By Tyson Thorne

June 11, 2019

John 7 Large

From Cana Jesus, Mary, James and other brother's of Jesus as well as the disciples all traveled to Capernum (16 miles) for a few days before continuing on to Jerusalem (85) miles for the Passover. There has been much debate over verse 12 since Catholics adhere to the eternal virginity of Mary. What did John "really mean" by Jesus's "brothers"? Epiphanius (an early church father) argued they were children of Joseph by a previous marriage; Jerome argued they were cousins; Heldivian argued the obvious, that they were the children of Mary and Joseph born after Jesus. Sometimes a brother is just a brother.

The fact that it was near Passover is important to the story. During Passover everyone had to present a sin offering, for some a lamb but for the poor a dove would do. The point was that everyone participated so that they might understand how serious their sin is. While we may now live under grace (which is far superior to the law), I fear we have lost sight of the seriousness of sin. Because the animals were to be sacrificed in the temple, some felt it best to sell the animals in the temple. There was less distance to carry them to their final destination. And since Jews came from all over — Jerusalem, Egypt and portions of the Middle East — money changers (currency converters) would be necessary for the sale to take place. The end result is that the outer courts of the temple were turned into a market.

One doesn't need to imagine what Jesus thought of these practical arrangements. In verse 15 we see Jesus make something like a whip from cords with which he drove out the animals and their keepers. He then overturned the tables where the money changers were doing business. Turning to the dove keepers he commanded, "Take these things away from here! Do not make my Father’s house a marketplace!” Jesus acted out of righteous anger, but there is more going here than zeal for the house of God. Zechariah describes a day in the Messianic kingdom when there will no longer be a marketplace in the house of the Lord. Jesus's actions were a sign that most Jews would recognize, a sign that the Messiah had come.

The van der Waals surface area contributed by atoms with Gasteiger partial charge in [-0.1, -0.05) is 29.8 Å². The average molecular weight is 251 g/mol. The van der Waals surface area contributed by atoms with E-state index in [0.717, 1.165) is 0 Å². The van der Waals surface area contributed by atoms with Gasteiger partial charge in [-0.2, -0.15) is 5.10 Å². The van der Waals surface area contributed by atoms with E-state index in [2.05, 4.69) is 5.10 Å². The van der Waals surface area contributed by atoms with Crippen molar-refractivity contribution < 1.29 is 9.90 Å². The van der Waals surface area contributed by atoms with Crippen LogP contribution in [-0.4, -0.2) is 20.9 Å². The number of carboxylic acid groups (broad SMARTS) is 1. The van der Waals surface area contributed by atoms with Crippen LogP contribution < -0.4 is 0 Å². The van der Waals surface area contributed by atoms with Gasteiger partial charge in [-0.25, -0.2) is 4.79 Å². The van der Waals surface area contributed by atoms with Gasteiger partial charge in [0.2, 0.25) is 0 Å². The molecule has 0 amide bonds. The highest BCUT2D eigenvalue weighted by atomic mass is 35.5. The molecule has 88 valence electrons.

Ironically, immediately following this sign the religious leaders ask for another. Anyone can drive out the merchants if they had the courage and the will. They wanted Jesus to prove his claim, that he was indeed the Messiah. "Destroy this temple," Jesus said (and I like to think he used his hand to point to his chest), "and in three days I will raise it up again." Of course they misunderstood, believing he was speaking about the physical temple they were in. It may be that the disciples misunderstood as well, at least at the time, but they would remember this day after the resurrection.

The result of this encounter was the faith of many throughout Jerusalem. Even though they believed he was the Messiah, Jesus wasn't willing to tell them outright (verse 25). He knew the heart of man is desperately wicked. For now, the signs would speak for him.

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